Capsule Endoscopy can conjure up a negative image for patients; the leads and wires attached to their torso leading to a recording device that is worn on a belt or harness. This is needed in current systems due to the wireless technology used in transmitting the pictures captured by the capsule endoscope through radio-frequency signals.
Some products are looking to get the process down to no more than taking a pill. One such product, available for sale in the UK, France, Germany, and India, is Capsovision's Capsocam SV-1. The unit features a tiny, 360 degree camera available for sale in Europe and India through medical distributors. Pictures are downloaded, rather than transmitted by radio.
"The patient doesn't need to look like a bomber with a datarecorder and sensor attached to them anymore," says Tim O'Dwyer, Capsule Endoscopy Specialist for hte Saratoga, CA-based company. He recently spoke with Kalorama Information.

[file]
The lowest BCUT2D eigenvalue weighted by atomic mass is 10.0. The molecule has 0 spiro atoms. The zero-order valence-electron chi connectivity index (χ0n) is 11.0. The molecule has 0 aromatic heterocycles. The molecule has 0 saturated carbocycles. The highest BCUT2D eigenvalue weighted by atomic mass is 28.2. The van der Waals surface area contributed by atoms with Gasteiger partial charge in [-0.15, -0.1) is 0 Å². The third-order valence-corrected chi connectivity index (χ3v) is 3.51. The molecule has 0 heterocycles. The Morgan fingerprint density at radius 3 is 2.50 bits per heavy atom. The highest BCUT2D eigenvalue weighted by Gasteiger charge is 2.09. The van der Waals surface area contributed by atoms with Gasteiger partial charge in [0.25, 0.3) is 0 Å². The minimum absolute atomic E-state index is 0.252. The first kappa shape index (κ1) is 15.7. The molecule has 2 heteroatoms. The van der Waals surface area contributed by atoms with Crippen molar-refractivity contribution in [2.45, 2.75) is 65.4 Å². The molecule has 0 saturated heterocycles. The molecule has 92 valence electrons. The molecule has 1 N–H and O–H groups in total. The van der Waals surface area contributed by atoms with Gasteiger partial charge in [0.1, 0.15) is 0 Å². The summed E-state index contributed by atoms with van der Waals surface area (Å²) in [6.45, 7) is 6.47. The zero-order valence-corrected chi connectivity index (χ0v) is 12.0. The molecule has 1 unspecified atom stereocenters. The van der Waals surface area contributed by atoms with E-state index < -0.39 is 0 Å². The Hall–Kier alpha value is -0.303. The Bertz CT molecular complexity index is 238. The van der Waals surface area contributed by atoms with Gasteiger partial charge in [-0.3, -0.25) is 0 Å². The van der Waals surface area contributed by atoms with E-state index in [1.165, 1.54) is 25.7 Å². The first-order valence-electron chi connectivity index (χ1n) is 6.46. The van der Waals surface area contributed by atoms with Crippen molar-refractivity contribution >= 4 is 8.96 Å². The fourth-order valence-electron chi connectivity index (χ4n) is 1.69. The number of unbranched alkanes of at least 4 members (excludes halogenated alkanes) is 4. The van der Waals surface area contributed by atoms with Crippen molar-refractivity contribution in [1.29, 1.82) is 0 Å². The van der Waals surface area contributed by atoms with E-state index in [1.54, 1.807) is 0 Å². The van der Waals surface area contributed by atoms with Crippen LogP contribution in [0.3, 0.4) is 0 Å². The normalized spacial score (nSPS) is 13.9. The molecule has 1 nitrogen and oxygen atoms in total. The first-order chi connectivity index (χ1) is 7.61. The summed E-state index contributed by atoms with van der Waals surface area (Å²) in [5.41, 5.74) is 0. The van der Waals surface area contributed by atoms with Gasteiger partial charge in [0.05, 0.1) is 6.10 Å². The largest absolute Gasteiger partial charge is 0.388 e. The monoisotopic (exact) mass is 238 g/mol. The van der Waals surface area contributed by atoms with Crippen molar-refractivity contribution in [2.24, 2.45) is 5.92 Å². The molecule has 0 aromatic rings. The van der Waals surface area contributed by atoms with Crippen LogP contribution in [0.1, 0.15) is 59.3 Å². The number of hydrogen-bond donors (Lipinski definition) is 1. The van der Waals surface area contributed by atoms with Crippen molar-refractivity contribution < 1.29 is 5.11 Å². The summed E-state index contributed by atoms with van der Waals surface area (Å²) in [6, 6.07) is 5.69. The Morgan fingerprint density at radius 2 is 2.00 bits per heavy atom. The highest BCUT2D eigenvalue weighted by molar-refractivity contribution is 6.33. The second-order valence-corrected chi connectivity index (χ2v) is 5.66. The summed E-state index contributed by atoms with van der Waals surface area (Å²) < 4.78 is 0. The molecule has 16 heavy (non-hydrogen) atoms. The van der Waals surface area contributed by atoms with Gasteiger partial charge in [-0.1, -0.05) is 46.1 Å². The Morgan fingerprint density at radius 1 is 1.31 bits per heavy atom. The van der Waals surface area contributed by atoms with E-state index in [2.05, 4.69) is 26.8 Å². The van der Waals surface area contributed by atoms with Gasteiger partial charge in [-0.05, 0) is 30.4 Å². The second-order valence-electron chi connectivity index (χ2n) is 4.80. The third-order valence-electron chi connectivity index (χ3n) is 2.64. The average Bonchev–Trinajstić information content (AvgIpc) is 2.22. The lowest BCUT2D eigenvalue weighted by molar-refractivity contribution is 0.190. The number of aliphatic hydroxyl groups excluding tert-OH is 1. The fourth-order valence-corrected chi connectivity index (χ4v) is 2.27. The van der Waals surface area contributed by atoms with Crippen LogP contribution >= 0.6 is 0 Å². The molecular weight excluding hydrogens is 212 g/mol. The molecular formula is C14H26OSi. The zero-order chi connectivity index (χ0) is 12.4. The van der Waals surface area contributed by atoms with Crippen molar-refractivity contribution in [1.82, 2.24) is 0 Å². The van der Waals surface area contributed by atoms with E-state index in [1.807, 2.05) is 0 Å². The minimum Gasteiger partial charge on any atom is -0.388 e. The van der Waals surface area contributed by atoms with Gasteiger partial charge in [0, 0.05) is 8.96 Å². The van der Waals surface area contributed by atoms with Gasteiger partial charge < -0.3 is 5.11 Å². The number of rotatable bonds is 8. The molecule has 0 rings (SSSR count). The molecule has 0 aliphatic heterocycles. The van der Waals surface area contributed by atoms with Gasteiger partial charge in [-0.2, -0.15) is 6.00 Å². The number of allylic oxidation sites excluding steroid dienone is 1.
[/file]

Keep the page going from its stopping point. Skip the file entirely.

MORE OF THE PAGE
According to O'Dwyer, the new capsule Capsocam SV-1 has four cameras and 15hours of
battery operating time minimum and can take more pictures than the average unit.
"That's over half a million photographs compared to less than 80,000 taken by the market leader," O'Dwyer said.
Another system by Sayaka Corp uses an inner lens that constantly rotates so that a 3D image of the canal is taken. Sayaka's Capsule has a lens on the lateral surface of the capsule instead of the front. This new design obtains clear-cut lateral images of the gastrointestinal wall while the inner capsule spins in the digestive tract. The unit is battery free.
Capsule Endoscopy is one of the faster growing market segments in GI and more competitors are expected. We've completed a whole market research study on this promising area. Kalorama Information's latest report can be found on our website:Gastrointestinal Devices market research report.